Proposals for managing prison healthcare have shied away from shifting accountability to the NHS.

Recommendations put forward this week by a joint Prison Service and NHS Executive working group call for new structures instead.

The plans include a national taskforce - to be appointed by July - and a prison service health policy unit to replace the directorate of healthcare. At local level, health authorities and prison governors would develop prison health improvement programmes to plan and commission care jointly.

The working group was set up following a 1996 report by chief inspector of prisons Sir David Ramsbotham, which urged full integration of prison healthcare with the NHS.

Launching the report, health minister Baroness Hayman said the plans would give 'shared responsibility' to the prison service and the NHS.

But the recommendations make clear the limitations of 'formal partnership' with 'funding and departmental accountabilities remaining broadly as at present'.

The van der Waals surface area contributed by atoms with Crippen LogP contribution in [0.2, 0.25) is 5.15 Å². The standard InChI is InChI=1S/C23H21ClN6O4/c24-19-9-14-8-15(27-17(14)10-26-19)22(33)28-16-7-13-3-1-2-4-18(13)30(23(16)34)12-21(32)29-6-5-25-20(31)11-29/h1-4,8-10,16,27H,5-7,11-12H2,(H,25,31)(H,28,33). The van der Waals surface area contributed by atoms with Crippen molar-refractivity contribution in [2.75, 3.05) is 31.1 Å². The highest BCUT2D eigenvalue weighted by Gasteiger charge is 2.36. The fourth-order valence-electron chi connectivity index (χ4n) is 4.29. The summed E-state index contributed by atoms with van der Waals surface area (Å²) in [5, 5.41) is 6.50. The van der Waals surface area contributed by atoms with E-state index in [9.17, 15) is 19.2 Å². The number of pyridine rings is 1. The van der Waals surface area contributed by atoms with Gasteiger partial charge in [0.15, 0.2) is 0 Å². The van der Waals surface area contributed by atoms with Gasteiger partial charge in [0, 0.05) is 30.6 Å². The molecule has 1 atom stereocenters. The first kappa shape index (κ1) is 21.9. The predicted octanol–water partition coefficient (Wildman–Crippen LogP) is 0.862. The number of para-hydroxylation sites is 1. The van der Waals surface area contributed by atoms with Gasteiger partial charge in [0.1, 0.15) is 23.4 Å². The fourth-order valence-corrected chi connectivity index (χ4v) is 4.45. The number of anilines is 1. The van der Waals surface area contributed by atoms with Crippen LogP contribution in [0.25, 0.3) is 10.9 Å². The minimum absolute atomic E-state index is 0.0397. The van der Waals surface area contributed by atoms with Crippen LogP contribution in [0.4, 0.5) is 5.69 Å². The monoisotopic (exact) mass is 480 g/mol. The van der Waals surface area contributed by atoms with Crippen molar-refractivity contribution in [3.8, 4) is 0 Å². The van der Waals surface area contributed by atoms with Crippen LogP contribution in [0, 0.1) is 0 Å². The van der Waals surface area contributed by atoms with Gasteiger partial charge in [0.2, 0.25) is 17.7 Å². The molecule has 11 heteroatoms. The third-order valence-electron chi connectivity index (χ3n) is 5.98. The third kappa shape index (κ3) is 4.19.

Prison service head of healthcare Mike Longfield said the working group believed the prison service should retain accountability so that governors 'meet their wider duty of care' towards prisoners.

The report warns the government that 'to bring all prisons to standards of good practice... might need up to a further£30m for which no provision currently exists' from prisons funding. It gives little indication of the likely cost to the NHS of partnership proposals. Baroness Hayman admitted: 'We really don't know the scale of what needs to be done. This is part of the problem.'

She said the financial implications of the changes would not be known until work on local health needs assessments - due to begin by autumn - was complete. But she suggested that there were 'a lot of inefficiencies' in the way present services were run.

Chris Duffin, prison overcrowding monitor at the Prison Reform Trust, said 'years of under-investment in prison healthcare' could only be addressed by 'new money'.

The British Medical Association also expressed 'great concern' at the lack of commitment to closing the£30m 'funding gap'.

But NHS Confederation associate director, health policy, Cathy Hamlyn said the report's findings were 'very welcome and long overdue'. She said it was both 'appropriate' and 'inevitable' that accountability should remain with 'the people who are there all the time, in the prison.'

The Future Organisation of Prison Health Care: report by the joint prison service and NHS Executive working group. Fax orders: 01937-845381. Free.